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Re: local authentication spoofing using libnss-ldap

On 22/12/2011 18:02, Mariusz Kruk wrote:
W dniu 2011-12-22 17:01, Yann Autissier pisze:
I am using the libnss-ldap and libpam-ldap packages with default

NSS is configured to allow passwd and group resolution over ldap.

user@host:~$ cat /etc/nsswitch.conf
passwd: compat ldap
group: compat ldap
shadow: compat ldap

If a user account exists in local /etc/passwd and in the ldap database,
the user can authenticate with both passwords, but is always logged in
as the local user.

It seems to me that nss should resolve the correct uid.

I'm not sure what you mean by 'the correct uid'. NSS is responsible only for
mapping from UID to name. And it does it in order specified in nsswitch.conf. So
if you want to see what name UID=12345 maps to, the system (in presented
configuration) first tries to look into /etc/passwd, then checks the ldap
database for entry with apropriate attribute with the value of 12345 (don't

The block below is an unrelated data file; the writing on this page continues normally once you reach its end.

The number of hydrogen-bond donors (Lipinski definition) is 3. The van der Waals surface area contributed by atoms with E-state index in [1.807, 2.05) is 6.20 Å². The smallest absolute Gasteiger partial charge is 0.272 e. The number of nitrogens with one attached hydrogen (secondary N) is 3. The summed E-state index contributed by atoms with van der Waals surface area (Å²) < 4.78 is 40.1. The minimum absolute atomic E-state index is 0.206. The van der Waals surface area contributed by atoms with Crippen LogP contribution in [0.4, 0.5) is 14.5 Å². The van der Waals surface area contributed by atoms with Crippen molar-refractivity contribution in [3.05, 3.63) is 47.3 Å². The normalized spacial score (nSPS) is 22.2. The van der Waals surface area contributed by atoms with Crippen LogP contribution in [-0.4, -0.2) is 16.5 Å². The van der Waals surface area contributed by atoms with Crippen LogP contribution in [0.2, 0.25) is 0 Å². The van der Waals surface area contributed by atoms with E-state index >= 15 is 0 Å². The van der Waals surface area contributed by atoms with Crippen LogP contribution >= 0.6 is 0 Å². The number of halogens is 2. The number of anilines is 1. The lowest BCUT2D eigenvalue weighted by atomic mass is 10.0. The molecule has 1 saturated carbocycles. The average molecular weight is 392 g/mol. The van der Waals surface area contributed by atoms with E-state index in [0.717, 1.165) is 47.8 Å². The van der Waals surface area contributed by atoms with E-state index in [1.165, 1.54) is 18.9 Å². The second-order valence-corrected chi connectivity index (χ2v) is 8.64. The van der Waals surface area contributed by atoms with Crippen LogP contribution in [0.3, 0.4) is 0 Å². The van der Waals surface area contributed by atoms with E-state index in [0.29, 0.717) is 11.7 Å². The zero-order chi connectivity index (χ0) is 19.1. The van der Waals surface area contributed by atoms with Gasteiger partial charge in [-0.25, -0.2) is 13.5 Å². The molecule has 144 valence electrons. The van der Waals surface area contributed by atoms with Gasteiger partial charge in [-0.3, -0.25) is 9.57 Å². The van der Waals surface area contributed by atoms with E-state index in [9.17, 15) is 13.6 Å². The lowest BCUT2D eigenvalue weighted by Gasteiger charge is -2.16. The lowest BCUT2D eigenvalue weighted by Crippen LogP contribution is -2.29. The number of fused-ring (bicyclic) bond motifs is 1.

remember ATM which attribute it is by default).

I think that NSS and PAM are working with username, and when authentication succeeds in libpam-ldap, it returns success, then NSS resolves the username with the first uid found in 'compat ldap'.

I can create a ldap account named 'root', with a weak password and uid
12345, then su - on the system and log in as root with the weak
password, and get uid 0.

It's not debian related, but I would like to know if this is a

Again, it has nothing to do with NSS. I suppose (sorry, don't have
a box with default config anywhere near) it can be caused by PAM stack
misconfiguration where pam tries to authenticate against local users database
and then, when it fails, tries again with the same password against LDAP. If you
did authentication the other way around - first checking in LDAP, and only then
in local file, you should be OK (remember about restricting UID range in pam_ldap).

As I mentioned, I don't have a way to confirm this on a live box, so please
correct me if I'm wrong.

Swapping pam_unix and pam_ldap in /etc/pam.d/common-* does not seem to solve the problem.

Swapping to 'passwd: ldap files' in /etc/nsswitch.conf reverse the problem, as I cannot get uid=0 anymore.

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